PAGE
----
“It’s not everyone who can say they were the first to do something,” Blomberg said. “I was once the answer to a $125,000 question on ‘Who Wants to be a Millionaire?’ How cool is that!”
There have been other DH firsts, in addition to Blomberg’s at-bat and McRae’s RBI title. Oliva hit the first home run by a DH, in 1973; the Mariners’ Edgar Martinez, for whom the DH of the Year Trophy is now named, was the first to win a batting title, in 1995; the Red Sox’s David Ortiz was the first to win a home run crown, in 2006; the Reds’ Dan Driessen was the first NL player to DH in a World Series, in 1976, which marked the position’s entry into the Fall Classic.
The DH was used in alternate years in the World Series from 1976-85. Since 1986, the DH has been used in World Series games in AL cities, which is also the case since Interleague play began in 1997.
There has even been a DH to win a Gold Glove for fielding. Rafael Palmeiro won the AL Gold Glove at first base for the Rangers in 1999 when he played only 28 games at the position, as opposed to 135 games in which he was Texas’ DH.
Another first occurred in 1988, when Yankees manager Billy Martin used as his DH a pitcher, Rick Rhoden, who spent most of his career in the NL and had a .238 career batting average. Slotted seventh in the order, Rhoden was 0-for-1 with a sacrifice fly.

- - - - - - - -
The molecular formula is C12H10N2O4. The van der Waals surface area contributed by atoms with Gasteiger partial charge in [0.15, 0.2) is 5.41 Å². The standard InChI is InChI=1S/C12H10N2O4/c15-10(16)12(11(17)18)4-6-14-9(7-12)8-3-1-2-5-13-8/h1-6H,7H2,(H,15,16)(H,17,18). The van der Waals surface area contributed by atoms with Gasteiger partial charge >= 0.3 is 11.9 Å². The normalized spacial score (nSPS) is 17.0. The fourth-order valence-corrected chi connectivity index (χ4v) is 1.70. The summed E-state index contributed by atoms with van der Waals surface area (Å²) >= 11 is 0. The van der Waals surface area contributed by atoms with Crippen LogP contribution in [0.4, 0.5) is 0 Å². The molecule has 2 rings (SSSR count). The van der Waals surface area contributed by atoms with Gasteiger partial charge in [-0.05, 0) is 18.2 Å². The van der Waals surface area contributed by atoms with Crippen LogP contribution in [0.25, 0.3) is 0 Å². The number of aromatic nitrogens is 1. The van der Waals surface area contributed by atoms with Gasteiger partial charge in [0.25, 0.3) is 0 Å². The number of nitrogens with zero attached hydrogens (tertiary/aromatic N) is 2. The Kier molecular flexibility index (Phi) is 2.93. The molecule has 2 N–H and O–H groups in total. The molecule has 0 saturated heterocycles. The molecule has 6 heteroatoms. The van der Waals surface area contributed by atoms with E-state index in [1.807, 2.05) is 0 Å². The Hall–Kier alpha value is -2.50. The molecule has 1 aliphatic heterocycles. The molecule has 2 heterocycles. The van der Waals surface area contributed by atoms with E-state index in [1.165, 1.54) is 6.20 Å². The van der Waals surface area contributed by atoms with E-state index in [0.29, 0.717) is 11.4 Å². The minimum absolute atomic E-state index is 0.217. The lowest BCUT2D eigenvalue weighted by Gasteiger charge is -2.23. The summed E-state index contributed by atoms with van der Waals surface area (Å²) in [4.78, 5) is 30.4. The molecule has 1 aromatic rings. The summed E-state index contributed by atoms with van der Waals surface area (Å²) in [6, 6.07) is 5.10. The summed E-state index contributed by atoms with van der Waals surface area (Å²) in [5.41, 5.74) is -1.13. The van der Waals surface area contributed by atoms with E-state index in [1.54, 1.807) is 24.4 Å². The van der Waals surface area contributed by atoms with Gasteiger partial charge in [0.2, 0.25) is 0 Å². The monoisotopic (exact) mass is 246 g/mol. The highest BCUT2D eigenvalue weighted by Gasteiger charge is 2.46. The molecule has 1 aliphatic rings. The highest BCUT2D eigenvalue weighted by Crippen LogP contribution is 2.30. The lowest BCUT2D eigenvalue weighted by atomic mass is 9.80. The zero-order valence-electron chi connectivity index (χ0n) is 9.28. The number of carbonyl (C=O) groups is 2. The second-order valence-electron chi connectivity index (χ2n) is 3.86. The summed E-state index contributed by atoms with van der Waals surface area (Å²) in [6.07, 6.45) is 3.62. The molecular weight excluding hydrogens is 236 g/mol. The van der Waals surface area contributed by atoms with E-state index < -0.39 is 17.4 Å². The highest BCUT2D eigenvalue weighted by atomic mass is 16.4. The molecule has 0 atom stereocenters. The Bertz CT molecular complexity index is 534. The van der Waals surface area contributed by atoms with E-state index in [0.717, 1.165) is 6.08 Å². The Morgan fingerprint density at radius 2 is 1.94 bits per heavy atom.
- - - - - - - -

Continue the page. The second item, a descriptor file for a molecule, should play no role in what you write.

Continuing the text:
Paul Molitor’s election to the Hall of Fame in 2004 was a positive for the DH in balloting. Molitor was a DH in 44 percent of his career games. Technically, the first DH to reach the Hall was Al Kaline, elected in 1980. He was the Tigers’ full-time DH in his final season, 1974, when he eclipsed the 3,000-hit plateau, a good example of how a career was extended because of the DH.
Over the years, the DH has become so popular that it is in use virtually everywhere in baseball except for the NL and Japan’s Central League.
Yet arguments persist between its defenders who wince at the sight of a pitcher swinging the bat and its detractors who believe game strategy is affected negatively.
At the 2006 World Series, Jim Leyland, then in his first season as Tigers manager after 14 years in the NL with the Pirates, Marlins and Rockies, said: “Everyone in the world disagrees with me, including some managers, but I think managing in the American League is much more difficult for [having the DH]. In the National League, my situation is dictated for me. If I’m behind in the game, I’ve got to pinch-hit. I’ve got to take my pitcher out. In the American League, you have to zero in. You have to know exactly when to take [pitchers] out of there. In the National League, that is done for you.”
Let the debate continue.